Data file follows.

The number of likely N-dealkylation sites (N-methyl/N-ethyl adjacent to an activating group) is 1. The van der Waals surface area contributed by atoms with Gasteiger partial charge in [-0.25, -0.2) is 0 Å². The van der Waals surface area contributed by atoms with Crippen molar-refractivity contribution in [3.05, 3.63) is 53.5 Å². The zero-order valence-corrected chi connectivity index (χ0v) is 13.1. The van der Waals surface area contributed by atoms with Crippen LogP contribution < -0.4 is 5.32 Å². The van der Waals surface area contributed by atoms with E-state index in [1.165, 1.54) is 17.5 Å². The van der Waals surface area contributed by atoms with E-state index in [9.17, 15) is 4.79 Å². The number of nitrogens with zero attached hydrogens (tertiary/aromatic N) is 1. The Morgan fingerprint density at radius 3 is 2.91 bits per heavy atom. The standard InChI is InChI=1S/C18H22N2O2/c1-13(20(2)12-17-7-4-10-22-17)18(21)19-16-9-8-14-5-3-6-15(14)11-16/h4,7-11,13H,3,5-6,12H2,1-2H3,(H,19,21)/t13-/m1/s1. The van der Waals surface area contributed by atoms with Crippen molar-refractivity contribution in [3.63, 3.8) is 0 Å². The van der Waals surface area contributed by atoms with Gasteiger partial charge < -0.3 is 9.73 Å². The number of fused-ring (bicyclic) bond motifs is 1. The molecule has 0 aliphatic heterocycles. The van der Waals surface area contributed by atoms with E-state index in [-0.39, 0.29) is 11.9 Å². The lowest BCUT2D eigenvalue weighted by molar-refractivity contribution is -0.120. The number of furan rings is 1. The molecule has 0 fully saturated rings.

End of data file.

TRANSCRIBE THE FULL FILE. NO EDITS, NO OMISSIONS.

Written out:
The number of likely N-dealkylation sites (N-methyl/N-ethyl adjacent to an activating group) is 1. The van der Waals surface area contributed by atoms with Gasteiger partial charge in [-0.25, -0.2) is 0 Å². The van der Waals surface area contributed by atoms with Crippen molar-refractivity contribution in [3.05, 3.63) is 53.5 Å². The zero-order valence-corrected chi connectivity index (χ0v) is 13.1. The van der Waals surface area contributed by atoms with Crippen LogP contribution < -0.4 is 5.32 Å². The van der Waals surface area contributed by atoms with E-state index in [1.165, 1.54) is 17.5 Å². The van der Waals surface area contributed by atoms with E-state index in [9.17, 15) is 4.79 Å². The number of nitrogens with zero attached hydrogens (tertiary/aromatic N) is 1. The Morgan fingerprint density at radius 3 is 2.91 bits per heavy atom. The standard InChI is InChI=1S/C18H22N2O2/c1-13(20(2)12-17-7-4-10-22-17)18(21)19-16-9-8-14-5-3-6-15(14)11-16/h4,7-11,13H,3,5-6,12H2,1-2H3,(H,19,21)/t13-/m1/s1. The van der Waals surface area contributed by atoms with Crippen molar-refractivity contribution in [3.63, 3.8) is 0 Å². The van der Waals surface area contributed by atoms with Gasteiger partial charge < -0.3 is 9.73 Å². The number of fused-ring (bicyclic) bond motifs is 1. The molecule has 0 aliphatic heterocycles. The van der Waals surface area contributed by atoms with E-state index in [-0.39, 0.29) is 11.9 Å². The lowest BCUT2D eigenvalue weighted by molar-refractivity contribution is -0.120. The number of furan rings is 1. The molecule has 0 fully saturated rings.